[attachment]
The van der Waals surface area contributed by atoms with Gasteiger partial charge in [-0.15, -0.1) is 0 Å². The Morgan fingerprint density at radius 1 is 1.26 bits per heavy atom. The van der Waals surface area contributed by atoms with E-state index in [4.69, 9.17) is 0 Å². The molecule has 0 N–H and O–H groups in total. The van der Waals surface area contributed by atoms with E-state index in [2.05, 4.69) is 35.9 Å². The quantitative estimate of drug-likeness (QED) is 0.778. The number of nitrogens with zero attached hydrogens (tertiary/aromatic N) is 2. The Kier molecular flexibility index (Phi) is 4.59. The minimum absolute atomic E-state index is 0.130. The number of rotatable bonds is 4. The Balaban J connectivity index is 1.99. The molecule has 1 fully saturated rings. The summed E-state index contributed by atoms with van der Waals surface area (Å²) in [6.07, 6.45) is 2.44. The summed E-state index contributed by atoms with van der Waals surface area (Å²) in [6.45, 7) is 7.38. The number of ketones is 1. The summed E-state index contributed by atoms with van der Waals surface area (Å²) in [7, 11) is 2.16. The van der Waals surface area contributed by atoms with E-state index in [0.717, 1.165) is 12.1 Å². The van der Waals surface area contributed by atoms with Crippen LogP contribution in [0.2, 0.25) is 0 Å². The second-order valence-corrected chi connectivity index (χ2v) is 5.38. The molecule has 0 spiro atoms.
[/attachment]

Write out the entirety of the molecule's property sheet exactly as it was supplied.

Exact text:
The van der Waals surface area contributed by atoms with Gasteiger partial charge in [-0.15, -0.1) is 0 Å². The Morgan fingerprint density at radius 1 is 1.26 bits per heavy atom. The van der Waals surface area contributed by atoms with E-state index in [4.69, 9.17) is 0 Å². The molecule has 0 N–H and O–H groups in total. The van der Waals surface area contributed by atoms with E-state index in [2.05, 4.69) is 35.9 Å². The quantitative estimate of drug-likeness (QED) is 0.778. The number of nitrogens with zero attached hydrogens (tertiary/aromatic N) is 2. The Kier molecular flexibility index (Phi) is 4.59. The minimum absolute atomic E-state index is 0.130. The number of rotatable bonds is 4. The Balaban J connectivity index is 1.99. The molecule has 1 fully saturated rings. The summed E-state index contributed by atoms with van der Waals surface area (Å²) in [6.07, 6.45) is 2.44. The summed E-state index contributed by atoms with van der Waals surface area (Å²) in [6.45, 7) is 7.38. The number of ketones is 1. The summed E-state index contributed by atoms with van der Waals surface area (Å²) in [7, 11) is 2.16. The van der Waals surface area contributed by atoms with E-state index in [0.717, 1.165) is 12.1 Å². The van der Waals surface area contributed by atoms with Crippen LogP contribution in [0.2, 0.25) is 0 Å². The second-order valence-corrected chi connectivity index (χ2v) is 5.38. The molecule has 0 spiro atoms.